Archive for October, 2009

Thursday, October 29th, 2009

With Halloween just two days away now is the time to come to the library to check out some of the many classic tales and novels we have to offer. Here is a short list of some of the books you will find in our collection:

Edgar Allan Poe –  Be sure to check out the story Fall of the House of Usher

The Complete Works of Edgar Allan Poe (PS2601 .H3 1965)

Complete poems and stories of Edgar Allen Poe (PS2601 .Q5)

Washington Irving – The author of perhaps one of the most famous Halloween story.

The Legend of Sleepy Hollow (Juv. PZ7.I68 Le 1966)

HP Lovecraft – The author/creator of the Necronomicon and Cthulhu.

Tales (PS3523.O833 A6 2005)

Mary Shelley – We have a few copies of Shelley’s classic novel.

Frankenstein (PR5397.F73 S54 1999), (PR5397.F73 H86 1996) & (PR5397 .F7 1961)

Bram Stoker – What Halloween themed list would be complete without Dracula?

Dracula (PR6037.T617 D7 1997), (PR6037.T617 D7 1992) & (PR6037.T617 D7 2008b)

You can also find other ghostly tales in short story collections from authors such as Mark Twain, Charles Dickens and Ambrose Bierce.

Thursday, October 22nd, 2009

“The Archives Behind the Scenes,” hosted by College Archivist Jane Subramanian on Thursday, Oct. 29, at 3 p.m. in the Crumb Library, room 234. For more details click here.

Tuesday, October 20th, 2009

In celebration of National Chemistry Week, Oct 19-24, the American Chemical Society is offering free access to the ACS Symposium Series; peer-reviewed books in all areas of chemistry.

Tuesday, October 20th, 2009

As of October 18th the Crumb Library is open extended hours. Thanks to a deal struck with the SGA the library will remain open until 1am Sundays through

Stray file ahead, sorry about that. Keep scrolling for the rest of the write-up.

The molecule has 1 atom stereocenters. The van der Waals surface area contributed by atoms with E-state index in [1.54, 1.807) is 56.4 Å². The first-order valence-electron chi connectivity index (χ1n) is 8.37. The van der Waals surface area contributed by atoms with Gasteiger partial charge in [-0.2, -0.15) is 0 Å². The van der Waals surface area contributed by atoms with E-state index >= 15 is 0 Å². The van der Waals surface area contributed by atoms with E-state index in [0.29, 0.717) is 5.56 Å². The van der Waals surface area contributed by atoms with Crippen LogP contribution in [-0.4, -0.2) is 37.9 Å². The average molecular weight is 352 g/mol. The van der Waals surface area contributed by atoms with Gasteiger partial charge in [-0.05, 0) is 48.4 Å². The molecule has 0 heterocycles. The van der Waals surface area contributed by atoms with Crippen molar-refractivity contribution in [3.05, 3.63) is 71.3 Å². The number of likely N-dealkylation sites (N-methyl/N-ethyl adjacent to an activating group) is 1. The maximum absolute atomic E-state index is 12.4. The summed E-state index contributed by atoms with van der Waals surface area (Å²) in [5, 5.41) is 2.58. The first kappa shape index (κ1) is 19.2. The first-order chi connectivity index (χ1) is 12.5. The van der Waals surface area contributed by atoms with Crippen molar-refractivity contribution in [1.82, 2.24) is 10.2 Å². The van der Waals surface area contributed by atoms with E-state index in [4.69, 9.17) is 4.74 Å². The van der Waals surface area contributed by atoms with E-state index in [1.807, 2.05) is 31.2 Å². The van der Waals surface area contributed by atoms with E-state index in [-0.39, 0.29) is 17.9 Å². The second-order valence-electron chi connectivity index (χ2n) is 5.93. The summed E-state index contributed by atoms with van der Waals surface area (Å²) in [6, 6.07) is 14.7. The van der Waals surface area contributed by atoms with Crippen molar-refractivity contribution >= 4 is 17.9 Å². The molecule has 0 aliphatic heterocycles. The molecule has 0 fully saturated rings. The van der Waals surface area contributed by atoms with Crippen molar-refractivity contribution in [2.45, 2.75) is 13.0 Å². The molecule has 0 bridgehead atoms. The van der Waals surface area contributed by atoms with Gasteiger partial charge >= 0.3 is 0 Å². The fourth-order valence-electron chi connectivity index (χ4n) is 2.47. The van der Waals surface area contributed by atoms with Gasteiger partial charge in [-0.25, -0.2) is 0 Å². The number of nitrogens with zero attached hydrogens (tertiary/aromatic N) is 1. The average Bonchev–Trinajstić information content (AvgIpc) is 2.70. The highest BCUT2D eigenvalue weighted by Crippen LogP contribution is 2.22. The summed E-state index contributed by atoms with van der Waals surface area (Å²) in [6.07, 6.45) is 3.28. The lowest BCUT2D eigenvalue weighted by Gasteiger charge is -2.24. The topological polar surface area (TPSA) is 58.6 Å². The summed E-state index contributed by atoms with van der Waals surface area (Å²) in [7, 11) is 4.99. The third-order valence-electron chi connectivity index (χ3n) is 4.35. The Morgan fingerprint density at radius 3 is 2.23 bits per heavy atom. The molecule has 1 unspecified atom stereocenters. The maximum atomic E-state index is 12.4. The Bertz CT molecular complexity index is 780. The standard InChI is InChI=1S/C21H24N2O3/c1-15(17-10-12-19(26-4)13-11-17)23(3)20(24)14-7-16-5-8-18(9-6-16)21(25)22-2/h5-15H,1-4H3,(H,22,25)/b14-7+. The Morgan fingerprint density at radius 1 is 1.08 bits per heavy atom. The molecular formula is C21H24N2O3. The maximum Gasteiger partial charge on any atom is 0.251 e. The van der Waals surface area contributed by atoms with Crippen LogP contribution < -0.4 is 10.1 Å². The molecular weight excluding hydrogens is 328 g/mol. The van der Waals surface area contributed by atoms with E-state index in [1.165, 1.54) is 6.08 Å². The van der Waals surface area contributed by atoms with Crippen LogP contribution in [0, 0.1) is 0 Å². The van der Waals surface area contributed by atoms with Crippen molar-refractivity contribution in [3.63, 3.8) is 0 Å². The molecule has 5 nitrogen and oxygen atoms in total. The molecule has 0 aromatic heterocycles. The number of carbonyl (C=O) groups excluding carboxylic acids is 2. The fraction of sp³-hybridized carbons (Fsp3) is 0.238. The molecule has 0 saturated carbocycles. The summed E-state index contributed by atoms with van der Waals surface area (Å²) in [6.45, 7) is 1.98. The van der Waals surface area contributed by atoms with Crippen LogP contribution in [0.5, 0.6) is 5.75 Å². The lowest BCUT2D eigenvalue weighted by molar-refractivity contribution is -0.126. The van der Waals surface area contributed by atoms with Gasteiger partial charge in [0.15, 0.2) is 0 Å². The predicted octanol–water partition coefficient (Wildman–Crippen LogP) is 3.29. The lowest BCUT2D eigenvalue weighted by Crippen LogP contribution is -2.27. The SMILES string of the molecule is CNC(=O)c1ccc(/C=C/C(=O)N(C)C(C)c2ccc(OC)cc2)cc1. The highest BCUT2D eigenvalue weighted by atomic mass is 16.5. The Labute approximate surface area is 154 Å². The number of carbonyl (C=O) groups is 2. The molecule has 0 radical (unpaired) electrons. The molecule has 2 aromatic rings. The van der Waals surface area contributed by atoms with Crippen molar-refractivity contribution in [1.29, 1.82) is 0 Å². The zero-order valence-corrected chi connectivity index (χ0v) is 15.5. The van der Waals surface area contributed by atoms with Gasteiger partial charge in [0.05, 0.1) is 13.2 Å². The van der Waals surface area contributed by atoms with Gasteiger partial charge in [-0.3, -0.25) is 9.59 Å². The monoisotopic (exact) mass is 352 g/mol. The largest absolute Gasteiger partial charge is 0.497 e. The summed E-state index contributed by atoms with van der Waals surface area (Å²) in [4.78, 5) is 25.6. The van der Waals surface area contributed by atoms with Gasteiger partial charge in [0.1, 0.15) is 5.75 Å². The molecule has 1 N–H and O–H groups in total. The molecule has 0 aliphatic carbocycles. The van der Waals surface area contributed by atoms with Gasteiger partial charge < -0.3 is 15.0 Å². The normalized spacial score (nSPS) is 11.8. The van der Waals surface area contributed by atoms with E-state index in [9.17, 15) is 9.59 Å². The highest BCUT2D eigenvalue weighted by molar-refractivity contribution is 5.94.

Wednesdays until December 16th. So grab your books, laptops and some coffee and settle in! If you have any questions or need research assistance just ask, we are here to help.

**For full hours of operation click here

Thursday, October 8th, 2009

President Barack Obama has declared October to be National Information Literacy Awareness Month. His proclamation states: “I call upon the people of the United States to recognize the important role information plays in our daily lives, and appreciate the need for a greater understanding of its impact.” Read his proclamation here

Friday, October 2nd, 2009

A recent story has identified “10 sites that take online government to the next level.” These are  sites run by agencies of government at various levels. Take a look at these exemplary efforts:

  1. FDsys: the new Federal Digital System. This is the flagship site of the Government Printing Office. It’s growing collection includes many vital documents from Congress and the executive.
  2. Data.gov: Access to machine-readable data sets generated by agencies of the government.  A related site is USASpending.gov, which provides data on contracts and grants.
  3. Forge.mil:  This intranet site “brings speed and connectivity to the field of software development.”  It is accessible to Dept. of Defense personnel and supporting contractors.
  4. Transit511.org:  This “best new innovative product” helps travelers plan their trips within the San Francisco public transit system
  5. State.gov:  The State Department website keeps track of the work and travels of the Secretary of State, and employs social networking technology to gather input from the public.
  6. Utah.gov: The redesigned official website for the state of Utah gets kudos for it’s aesthetics and functionality.
  7. Science.gov:  A one-stop source for science data from the feds. Do a single search of 38 data sources — or about 200 million documents.
  8. usps.gov:  Do most of your post office errands online; and get all the postal regulations.  A related site is: prioritymail.com
  9. womenshealth.gov:  Great content on over 800 topics; and see the related site girlshealth.gov
  10. webcontent.gov:  This site centralizes expertise on best practices in web design.  In addition to policies and regulations, it offers advice and training.